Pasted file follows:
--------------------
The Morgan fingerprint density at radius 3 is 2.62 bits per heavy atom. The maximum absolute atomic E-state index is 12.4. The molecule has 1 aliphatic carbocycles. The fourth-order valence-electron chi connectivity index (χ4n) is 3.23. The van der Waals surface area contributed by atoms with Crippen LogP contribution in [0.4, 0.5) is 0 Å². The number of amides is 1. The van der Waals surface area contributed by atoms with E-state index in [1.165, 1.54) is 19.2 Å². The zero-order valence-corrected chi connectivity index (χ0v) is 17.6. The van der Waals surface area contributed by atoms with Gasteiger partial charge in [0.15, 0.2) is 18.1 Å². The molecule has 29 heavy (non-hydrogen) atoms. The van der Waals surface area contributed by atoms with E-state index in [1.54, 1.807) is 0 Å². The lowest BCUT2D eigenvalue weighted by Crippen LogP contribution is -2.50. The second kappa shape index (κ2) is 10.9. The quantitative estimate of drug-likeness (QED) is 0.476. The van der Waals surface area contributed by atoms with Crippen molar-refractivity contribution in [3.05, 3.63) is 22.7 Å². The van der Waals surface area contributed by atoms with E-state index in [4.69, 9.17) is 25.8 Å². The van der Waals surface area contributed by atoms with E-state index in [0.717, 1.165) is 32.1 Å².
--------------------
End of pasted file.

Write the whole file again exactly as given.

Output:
The Morgan fingerprint density at radius 3 is 2.62 bits per heavy atom. The maximum absolute atomic E-state index is 12.4. The molecule has 1 aliphatic carbocycles. The fourth-order valence-electron chi connectivity index (χ4n) is 3.23. The van der Waals surface area contributed by atoms with Crippen LogP contribution in [0.4, 0.5) is 0 Å². The number of amides is 1. The van der Waals surface area contributed by atoms with E-state index in [1.165, 1.54) is 19.2 Å². The zero-order valence-corrected chi connectivity index (χ0v) is 17.6. The van der Waals surface area contributed by atoms with Gasteiger partial charge in [0.15, 0.2) is 18.1 Å². The molecule has 29 heavy (non-hydrogen) atoms. The van der Waals surface area contributed by atoms with E-state index in [1.54, 1.807) is 0 Å². The lowest BCUT2D eigenvalue weighted by Crippen LogP contribution is -2.50. The second kappa shape index (κ2) is 10.9. The quantitative estimate of drug-likeness (QED) is 0.476. The van der Waals surface area contributed by atoms with Crippen molar-refractivity contribution in [3.05, 3.63) is 22.7 Å². The van der Waals surface area contributed by atoms with E-state index in [4.69, 9.17) is 25.8 Å². The van der Waals surface area contributed by atoms with E-state index in [0.717, 1.165) is 32.1 Å².